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South Korean President Yoon Suk-yeol speaks at a microphone

Yoon Suk-yeol’s Polarizing First Year

South Korean President Yoon Suk-yeol capped off his first year in office with a state visit to Washington, walking away with a deal to forego a domestic nuclear weapons program in exchange for greater input into US deterrence strategies on the Peninsula. While the agreement will likely be unpopular at home, where the public is in favor of Seoul having its own arsenal, recent polling suggests the backlash won’t limit Yoon’s ability to advance other aspects of his agenda. 

“Support from his base now appears unwavering, allowing Yoon to use the country’s deep polarization to push toward his vision for the future—controversy be damned. That vision is ill-defined, but has loosely been called neoliberal based on proposed reforms in education, labor, health care, and the national pension,” Marshall M. Bouton Fellow for Asia Studies Karl Friedhoff writes in the Diplomat. “He has also made redefining relations with Japan a centerpiece of his foreign policy.” 

Curious about how attempts at strengthening ties with Tokyo are going? Listen to the latest episode of our Deep Dish podcast for more insights into the historically tense relationship. 

The Data Dimension

How do Americans view South Korea? When asked in 2022 to rate their feelings toward the country on a thermometer scale of zero to 100, the US public gave Seoul a toasty 61—its highest favorability score ever recorded in Chicago Council surveys.

"line chart showing feelings toward North and South Korea"

What We're Watching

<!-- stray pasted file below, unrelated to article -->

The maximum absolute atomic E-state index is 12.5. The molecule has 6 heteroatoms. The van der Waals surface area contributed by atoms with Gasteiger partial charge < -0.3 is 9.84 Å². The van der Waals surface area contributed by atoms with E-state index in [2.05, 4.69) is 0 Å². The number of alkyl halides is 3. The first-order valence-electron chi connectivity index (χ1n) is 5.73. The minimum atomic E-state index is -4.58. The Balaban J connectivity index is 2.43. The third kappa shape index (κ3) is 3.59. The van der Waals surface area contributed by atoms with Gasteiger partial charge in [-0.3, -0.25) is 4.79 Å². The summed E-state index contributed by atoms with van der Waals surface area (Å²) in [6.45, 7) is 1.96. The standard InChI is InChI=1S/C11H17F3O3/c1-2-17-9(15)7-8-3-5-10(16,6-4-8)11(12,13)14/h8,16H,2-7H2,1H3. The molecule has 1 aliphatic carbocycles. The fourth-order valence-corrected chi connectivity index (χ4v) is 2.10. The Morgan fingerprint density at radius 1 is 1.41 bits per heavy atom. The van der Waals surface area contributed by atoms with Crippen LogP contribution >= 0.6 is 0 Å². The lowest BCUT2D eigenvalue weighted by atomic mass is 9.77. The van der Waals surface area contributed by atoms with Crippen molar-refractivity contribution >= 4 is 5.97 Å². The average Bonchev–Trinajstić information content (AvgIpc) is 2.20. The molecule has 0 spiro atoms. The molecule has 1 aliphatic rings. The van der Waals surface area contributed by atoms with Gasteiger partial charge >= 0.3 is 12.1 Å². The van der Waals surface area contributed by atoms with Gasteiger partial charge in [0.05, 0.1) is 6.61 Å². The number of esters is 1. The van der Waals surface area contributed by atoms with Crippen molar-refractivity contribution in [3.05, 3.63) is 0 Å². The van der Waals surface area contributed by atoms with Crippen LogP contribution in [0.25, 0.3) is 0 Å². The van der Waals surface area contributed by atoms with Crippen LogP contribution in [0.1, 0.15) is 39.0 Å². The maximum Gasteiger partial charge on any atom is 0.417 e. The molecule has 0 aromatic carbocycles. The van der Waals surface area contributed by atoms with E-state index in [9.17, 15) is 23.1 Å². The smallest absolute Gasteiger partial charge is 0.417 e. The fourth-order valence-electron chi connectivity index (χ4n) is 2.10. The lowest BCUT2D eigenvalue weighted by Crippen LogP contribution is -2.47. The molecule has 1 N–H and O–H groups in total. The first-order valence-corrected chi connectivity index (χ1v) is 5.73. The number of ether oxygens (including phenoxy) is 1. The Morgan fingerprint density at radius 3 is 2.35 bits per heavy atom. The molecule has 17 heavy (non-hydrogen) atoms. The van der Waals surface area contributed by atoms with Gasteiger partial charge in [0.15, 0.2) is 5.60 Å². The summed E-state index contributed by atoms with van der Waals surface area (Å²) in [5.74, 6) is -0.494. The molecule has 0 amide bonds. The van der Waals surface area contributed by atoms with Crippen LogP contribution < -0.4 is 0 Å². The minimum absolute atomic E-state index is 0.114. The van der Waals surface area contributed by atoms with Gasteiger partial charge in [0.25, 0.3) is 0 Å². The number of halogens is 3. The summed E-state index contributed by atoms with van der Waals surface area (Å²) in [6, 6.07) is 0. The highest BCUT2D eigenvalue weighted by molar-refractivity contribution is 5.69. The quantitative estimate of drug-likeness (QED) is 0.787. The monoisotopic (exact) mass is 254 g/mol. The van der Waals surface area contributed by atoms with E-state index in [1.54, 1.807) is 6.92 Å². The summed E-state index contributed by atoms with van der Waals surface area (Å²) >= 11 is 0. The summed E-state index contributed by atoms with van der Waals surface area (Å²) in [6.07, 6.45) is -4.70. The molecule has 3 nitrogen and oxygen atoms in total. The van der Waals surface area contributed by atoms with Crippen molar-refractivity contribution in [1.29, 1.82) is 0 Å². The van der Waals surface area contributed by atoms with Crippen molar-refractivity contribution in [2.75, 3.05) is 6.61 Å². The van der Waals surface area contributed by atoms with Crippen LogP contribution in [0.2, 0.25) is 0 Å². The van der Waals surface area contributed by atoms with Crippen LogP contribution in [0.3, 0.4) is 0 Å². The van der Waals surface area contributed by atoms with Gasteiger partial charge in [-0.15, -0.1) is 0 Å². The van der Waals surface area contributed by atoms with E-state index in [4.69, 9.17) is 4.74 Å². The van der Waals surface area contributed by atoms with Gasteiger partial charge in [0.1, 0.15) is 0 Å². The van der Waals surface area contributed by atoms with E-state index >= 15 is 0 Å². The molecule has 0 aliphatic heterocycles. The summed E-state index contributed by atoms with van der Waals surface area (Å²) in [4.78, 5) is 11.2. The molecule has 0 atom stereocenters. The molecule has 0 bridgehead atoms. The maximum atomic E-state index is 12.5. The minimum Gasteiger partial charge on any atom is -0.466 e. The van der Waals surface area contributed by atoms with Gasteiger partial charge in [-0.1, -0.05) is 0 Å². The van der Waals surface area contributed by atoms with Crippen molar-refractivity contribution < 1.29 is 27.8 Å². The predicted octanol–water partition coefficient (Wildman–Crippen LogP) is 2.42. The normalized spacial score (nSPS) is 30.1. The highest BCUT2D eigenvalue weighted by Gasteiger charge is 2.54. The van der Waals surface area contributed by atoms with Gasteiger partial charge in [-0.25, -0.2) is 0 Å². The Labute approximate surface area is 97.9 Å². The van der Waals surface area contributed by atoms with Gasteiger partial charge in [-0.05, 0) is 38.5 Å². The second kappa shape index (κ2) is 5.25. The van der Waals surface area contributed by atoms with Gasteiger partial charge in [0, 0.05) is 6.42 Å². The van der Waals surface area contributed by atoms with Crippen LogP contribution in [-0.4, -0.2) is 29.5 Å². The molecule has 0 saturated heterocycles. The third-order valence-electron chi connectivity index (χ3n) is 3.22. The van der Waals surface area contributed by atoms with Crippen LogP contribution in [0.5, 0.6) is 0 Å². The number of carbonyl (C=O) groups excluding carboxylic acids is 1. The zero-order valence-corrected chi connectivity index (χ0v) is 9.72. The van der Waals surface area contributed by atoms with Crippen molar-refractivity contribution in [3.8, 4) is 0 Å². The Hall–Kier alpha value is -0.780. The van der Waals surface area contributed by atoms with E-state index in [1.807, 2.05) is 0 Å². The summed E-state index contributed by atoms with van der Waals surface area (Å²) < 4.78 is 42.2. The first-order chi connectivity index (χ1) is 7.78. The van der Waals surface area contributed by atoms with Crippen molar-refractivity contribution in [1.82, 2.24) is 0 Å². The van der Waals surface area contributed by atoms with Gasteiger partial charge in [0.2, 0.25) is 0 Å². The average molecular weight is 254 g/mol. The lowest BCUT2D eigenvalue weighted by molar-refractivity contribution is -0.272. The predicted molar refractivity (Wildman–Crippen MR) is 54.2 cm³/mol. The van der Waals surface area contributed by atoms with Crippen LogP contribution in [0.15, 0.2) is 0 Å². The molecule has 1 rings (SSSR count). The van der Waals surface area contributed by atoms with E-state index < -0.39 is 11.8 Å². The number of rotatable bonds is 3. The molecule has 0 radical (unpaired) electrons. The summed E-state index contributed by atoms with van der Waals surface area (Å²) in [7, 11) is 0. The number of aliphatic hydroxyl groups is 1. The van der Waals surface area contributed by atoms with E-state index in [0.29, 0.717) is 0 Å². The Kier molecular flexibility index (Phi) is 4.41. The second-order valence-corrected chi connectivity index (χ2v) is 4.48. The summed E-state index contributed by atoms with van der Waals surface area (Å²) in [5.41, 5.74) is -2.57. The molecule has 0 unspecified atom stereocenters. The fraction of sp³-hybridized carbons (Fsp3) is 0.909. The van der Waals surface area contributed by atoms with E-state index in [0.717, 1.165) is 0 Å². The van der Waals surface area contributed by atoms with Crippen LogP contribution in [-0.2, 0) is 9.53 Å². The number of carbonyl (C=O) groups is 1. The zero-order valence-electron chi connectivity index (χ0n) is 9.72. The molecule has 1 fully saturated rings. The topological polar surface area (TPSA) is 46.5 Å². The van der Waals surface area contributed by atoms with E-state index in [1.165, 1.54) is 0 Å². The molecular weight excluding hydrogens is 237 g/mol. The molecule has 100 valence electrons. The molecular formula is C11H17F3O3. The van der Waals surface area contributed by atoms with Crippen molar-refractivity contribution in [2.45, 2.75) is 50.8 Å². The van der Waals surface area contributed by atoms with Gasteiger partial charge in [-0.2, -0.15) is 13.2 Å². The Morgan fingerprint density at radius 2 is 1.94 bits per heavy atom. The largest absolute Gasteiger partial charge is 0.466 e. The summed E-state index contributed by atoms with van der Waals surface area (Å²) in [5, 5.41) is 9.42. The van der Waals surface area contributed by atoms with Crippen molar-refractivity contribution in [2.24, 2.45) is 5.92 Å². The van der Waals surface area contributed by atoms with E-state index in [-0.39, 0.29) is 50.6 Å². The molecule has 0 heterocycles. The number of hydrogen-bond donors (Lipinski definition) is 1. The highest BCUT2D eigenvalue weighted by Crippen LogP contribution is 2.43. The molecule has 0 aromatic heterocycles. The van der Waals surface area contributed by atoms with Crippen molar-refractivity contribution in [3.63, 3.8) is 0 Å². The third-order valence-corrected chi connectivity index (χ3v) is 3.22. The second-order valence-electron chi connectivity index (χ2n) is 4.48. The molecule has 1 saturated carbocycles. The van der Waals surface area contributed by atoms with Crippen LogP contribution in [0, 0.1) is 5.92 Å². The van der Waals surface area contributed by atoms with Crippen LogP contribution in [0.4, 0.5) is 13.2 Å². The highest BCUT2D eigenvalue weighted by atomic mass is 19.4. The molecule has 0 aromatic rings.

• The US-Australia alliance: Recent polling finds both publics are on the same page when it comes to many issues in the Indo-Pacific—but not necessarily on how to deal with China. Assistant Director Craig Kafura digs into the data in a new Pacific Forum report.
  • Saudi security assistance: Senior Fellow Elizabeth Shackelford unpacks a bipartisan push to strengthen congressional oversight on US arms sales in the wake of human rights violations.
  • AI’s economic impact: While artificial intelligence applications like ChatGPT may impact the job market, they can't replace the need for human fail-safes, Nonresident Fellow Paul Poast argues. 
  • The future of the Israeli-Palestinian conflict: Intern Paul Fitchen talks with two experts on potential pathways to peace after 75 years of struggle. 

Ask an Expert

What role has Russia played in the crisis in Sudan? 
"Elizabeth Shackelford headshot"
“The information that we have suggests that Russia has been helping Hemedti and his RSF forces providing weapons and other supplies to assist them. [...] Russia has an interest in trying to get a naval base on the coast of Sudan and this is perhaps an effort to ensure that the side that Russia is closest to ends up in charge, which would be of course very dangerous. But at this stage, my biggest concern is that if Russia is continuing to provide assistance to one side of this conflict then we're not going to see an end or ceasefire any time soon.” 

—Senior Fellow Elizabeth Shackelford on Sirius XM’s The Briefing 

About the Author
Communications Officer
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As the communications officer for the Lester Crown Center, Libby Berry works to connect audiences with foreign policy research and analysis.
headshot of Libby Berry